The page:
Until now I wasn't aware that there are dozens of groups all over the U.S. who sponser and/or operate TNR programs for feral cats.  One group with an excellent website full of resources is IndyFeral.  The foundational concept is that not all cats are alike and some are just not suited to living indoors, and this is not a reason to kill them.  They believe that there is good reason to neuter these cats so they don't overpopulate the area and also to avoid the many annoying behaviors associated with mating.  These cats really do well living in colonies with some human support, according to the many websites.  A group in San Diego also has a very informative website, here.  There, they have documented a 50% reduction in the number of cats caught and killed by animal control compared to the year before the TNR program started nearly 2 decades ago. 

So, for me, this kind of changes things.  I had a nice talk with a wonderful lady from a neighboring town who runs their TNR program, and although she didn't want to discourage me (she said), she thought it was highly unlikely that the Manxes would be tameable as house cats.  But, she was absolutely positive that the cats must be caught and neutered, and she was willing to help us, since her town is having a lull in complaints about feral cats right now.  Next week we are getting together--she's bringing the cat traps and will be making appointments for the neutering the next day (she's pretty sure we'll catch them in one night).  So, late next week I'm becoming part of the TNR group here.  It's funny how you can get involved in a project by caring about something, even when you didn't mean to take it all on!

I still want to see if the Manxes show any signs of being socialized in their past--maybe in just a couple of days they might warm up or something.  If not, we'll release them back to their colony, where they seem to be making out pretty well so far. 

So, I guess I'm becoming at least a part-time feral cat colony caretaker.  I think I'll get Dot involved...maybe if I fund a bunch of cat food she won't mind.  ;-) 

Tuesday, March 16, 2010

Notice: To Everyone with Spring Fever

Everyone is hereby on notice about making any and all declarations that "Spring is here" or saying anything at all relating to winter weather being "a memory." DO NOT DO IT. Don't even think it yet, much less say it out loud. We cannot risk even the slightest impression that we are baiting Mother Nature here.

You know how she is. She has to call the shots. She has to have the last word, and if she thinks you're pushing her--giving winter short shrift or being too ready for Spring, like wearing short sleeves or even leaving your coat in the car...WATCH OUT!

If she sees a sign that any one of us is not fully prepared for an Easter Day snowstorm, we'll pay the price. Easter is early this year, and wouldn't that be a fun and easy trick for Mother Nature to pull. If we're not all careful, there won't be any frolicking in Easter dresses or bonnets at an Easter Day parade for us; we'll be back wearing the boots and snowpants again. And poor Peter Cottontail will be forced to hop down a bunny trail covered with snow. And he has no boots!

So I beg of you, keep your face a little bit grim, don't say anything hopeful about winter weather moving out, and whatever you do, don't let on that you're starting to enjoy the weather or being outdoors once again. Please, our sanity depends on it!

Taken on my walk around the neighborhood on Sunday March 14.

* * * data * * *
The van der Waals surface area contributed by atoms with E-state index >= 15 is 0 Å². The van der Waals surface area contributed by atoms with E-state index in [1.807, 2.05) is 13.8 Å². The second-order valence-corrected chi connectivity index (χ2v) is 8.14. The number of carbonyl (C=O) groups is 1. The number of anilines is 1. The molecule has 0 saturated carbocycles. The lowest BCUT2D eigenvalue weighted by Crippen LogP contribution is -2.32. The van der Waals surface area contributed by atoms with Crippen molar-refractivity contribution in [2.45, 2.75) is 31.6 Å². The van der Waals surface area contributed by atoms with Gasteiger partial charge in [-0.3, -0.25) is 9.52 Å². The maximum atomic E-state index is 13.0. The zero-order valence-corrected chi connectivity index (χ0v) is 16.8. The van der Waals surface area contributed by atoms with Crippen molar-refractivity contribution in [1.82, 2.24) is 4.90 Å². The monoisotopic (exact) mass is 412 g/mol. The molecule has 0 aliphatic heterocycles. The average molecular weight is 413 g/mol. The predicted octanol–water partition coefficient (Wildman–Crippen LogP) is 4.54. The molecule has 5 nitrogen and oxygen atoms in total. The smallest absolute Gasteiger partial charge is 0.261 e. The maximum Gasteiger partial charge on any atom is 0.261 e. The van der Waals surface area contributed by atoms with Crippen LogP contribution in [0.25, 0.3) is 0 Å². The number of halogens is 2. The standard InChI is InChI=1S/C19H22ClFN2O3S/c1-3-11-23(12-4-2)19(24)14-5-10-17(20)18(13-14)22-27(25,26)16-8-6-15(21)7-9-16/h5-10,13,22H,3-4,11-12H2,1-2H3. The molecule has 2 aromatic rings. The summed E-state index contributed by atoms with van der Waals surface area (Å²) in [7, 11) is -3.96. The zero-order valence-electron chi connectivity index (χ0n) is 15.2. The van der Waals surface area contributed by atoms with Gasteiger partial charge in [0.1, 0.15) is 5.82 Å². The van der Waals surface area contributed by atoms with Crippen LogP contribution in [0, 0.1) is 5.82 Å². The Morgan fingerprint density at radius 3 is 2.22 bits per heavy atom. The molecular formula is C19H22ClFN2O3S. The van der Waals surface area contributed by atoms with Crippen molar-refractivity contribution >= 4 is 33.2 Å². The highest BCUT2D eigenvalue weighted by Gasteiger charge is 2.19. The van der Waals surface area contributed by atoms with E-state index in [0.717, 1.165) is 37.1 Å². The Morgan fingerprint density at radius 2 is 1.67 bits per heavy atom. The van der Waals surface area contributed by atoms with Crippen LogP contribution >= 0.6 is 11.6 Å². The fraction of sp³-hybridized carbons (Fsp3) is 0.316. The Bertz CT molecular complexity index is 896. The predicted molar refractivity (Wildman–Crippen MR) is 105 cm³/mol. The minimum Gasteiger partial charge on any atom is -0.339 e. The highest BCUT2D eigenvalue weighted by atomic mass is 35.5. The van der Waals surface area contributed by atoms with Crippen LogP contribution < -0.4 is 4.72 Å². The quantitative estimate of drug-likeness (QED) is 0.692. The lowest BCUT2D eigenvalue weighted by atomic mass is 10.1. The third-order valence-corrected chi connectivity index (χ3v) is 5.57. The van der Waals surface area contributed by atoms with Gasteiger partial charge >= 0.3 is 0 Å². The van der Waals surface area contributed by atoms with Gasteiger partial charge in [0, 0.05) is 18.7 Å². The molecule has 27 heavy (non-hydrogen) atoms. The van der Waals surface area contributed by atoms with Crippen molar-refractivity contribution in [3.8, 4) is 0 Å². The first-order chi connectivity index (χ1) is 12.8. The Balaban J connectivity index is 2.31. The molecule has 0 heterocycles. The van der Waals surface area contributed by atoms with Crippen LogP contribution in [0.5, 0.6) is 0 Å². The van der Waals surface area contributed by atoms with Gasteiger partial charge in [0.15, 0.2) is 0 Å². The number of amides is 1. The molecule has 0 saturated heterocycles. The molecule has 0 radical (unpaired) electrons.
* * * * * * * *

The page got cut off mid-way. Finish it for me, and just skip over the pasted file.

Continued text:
I'm not sure what these white ones are...they're at hubby's house.
It's really hard to keep all of this under wraps when when such beauty abounds!

Sunday, March 14, 2010

A Little News

Tonight I'm more excited than I have been in a while. Here's why. In casual conversation with hubby, we talked about how neither of our two remaining cats (Tiger and Frankie--click "Cats" to see my recent cat history) seem to have any mousing ability whatsoever. I thought it was instinctive! Not!

We have let the two out to the garage on many occasions, and I had been hoping that the usual pre-Spring mouse population would be kept in check. However, last week I was made to jump out of my skin when I went out to the garage to leave for work and a big mouse hopped out of the birdseed bag on a face-high shelf about 4 feet from me and ran down a rake handle to the floor. (No, I didn't hop around screaming, but it did make me jump!) I haven't seen a mouse in the garage since I cleaned it several years ago and started having Storm spend time out there periodically.

ANYWAY, so when I mentioned that we might have to get a young female mouser, hubby right away suggested we might try to catch and tame the two Manxes I wrote about just below. They are such beautiful cats! And more importantly, at least one of them (recall, I don't even know their genders) has been catching voles out of my garden pretty regularly, I think. (The voles ate everything with a thick root 2 years ago but now the population is way down.) At least I have seen them hunting over in my gardens and one time I found a dead vole laid out in the middle of a section.

So, I'm starting to plan how we can do this, what we should do about taming them...keeping in mind that it may not be possible at all. Must keep that in mind. They may be too shy, they may not get along with Tiger and Frankie; they may not want to use the litter box; if one's a male he may spray; they may have an incurable disease...there are lots of things which could go wrong, but just the possibility is exciting to me!

Friday, March 12, 2010

Unusual Feline Visitors

Over the last few weeks, we have had the most adorable visitors to our deck. I had seen them around the neighborhood from time to time--they stood out because of their tails...or lack thereof, I should say. These two Manx cats appear to be feral--or at least they're very afraid of human contact.

So, I have fed them because they look to be alone and hungry. I can't tell their genders, but I have called them brother and sister (the sister having more black spots), just to have an easy way to refer to them.

I don't think any two cats would eat this closely unless they were from the same litter. (I'm inside, behind my glass-faced doors.)

"Brother" seems to me to have a thicker neck and mane...more masculine.

While it seems to me that "sister" could be pregnant, judging by her plumpness.

If they have kittens, I'll be doing my best to capture them and get them into good homes.

But at the moment, every time I'm here, I serve up some cat food and stand on the porch calling "Hey Manxes! Here Manxes! Here's some dinner Manxes!" They do not come when I call, but I have noticed that very soon after my car appears in the driveway they stop in to check the bowl on the porch. Maybe I am getting them accustomed to people, at least a little bit, after all.